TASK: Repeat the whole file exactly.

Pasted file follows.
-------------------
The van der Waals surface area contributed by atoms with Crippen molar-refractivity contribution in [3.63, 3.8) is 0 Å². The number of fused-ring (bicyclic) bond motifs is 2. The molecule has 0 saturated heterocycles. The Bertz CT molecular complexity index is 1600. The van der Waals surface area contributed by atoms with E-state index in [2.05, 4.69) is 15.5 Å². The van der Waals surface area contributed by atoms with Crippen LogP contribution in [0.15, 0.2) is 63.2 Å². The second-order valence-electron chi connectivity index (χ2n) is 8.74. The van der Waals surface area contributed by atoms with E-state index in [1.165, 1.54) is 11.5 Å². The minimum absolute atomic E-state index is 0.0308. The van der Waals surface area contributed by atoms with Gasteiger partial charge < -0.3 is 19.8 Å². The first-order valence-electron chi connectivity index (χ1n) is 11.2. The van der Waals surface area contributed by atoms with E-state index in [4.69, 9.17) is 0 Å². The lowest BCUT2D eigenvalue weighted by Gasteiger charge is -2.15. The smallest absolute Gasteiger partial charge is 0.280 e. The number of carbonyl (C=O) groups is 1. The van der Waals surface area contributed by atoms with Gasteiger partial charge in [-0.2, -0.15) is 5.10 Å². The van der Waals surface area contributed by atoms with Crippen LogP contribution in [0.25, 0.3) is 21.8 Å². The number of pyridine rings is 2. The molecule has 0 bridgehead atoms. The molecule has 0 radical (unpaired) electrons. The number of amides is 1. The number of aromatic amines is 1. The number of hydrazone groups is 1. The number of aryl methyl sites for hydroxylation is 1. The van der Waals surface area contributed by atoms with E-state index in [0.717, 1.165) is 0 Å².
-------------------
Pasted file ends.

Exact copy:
The van der Waals surface area contributed by atoms with Crippen molar-refractivity contribution in [3.63, 3.8) is 0 Å². The number of fused-ring (bicyclic) bond motifs is 2. The molecule has 0 saturated heterocycles. The Bertz CT molecular complexity index is 1600. The van der Waals surface area contributed by atoms with E-state index in [2.05, 4.69) is 15.5 Å². The van der Waals surface area contributed by atoms with Crippen LogP contribution in [0.15, 0.2) is 63.2 Å². The second-order valence-electron chi connectivity index (χ2n) is 8.74. The van der Waals surface area contributed by atoms with E-state index in [1.165, 1.54) is 11.5 Å². The minimum absolute atomic E-state index is 0.0308. The van der Waals surface area contributed by atoms with Gasteiger partial charge < -0.3 is 19.8 Å². The first-order valence-electron chi connectivity index (χ1n) is 11.2. The van der Waals surface area contributed by atoms with E-state index in [4.69, 9.17) is 0 Å². The lowest BCUT2D eigenvalue weighted by Gasteiger charge is -2.15. The smallest absolute Gasteiger partial charge is 0.280 e. The number of carbonyl (C=O) groups is 1. The van der Waals surface area contributed by atoms with Gasteiger partial charge in [-0.2, -0.15) is 5.10 Å². The van der Waals surface area contributed by atoms with Crippen LogP contribution in [0.25, 0.3) is 21.8 Å². The number of pyridine rings is 2. The molecule has 0 bridgehead atoms. The molecule has 0 radical (unpaired) electrons. The number of amides is 1. The number of aromatic amines is 1. The number of hydrazone groups is 1. The number of aryl methyl sites for hydroxylation is 1. The van der Waals surface area contributed by atoms with E-state index in [0.717, 1.165) is 0 Å².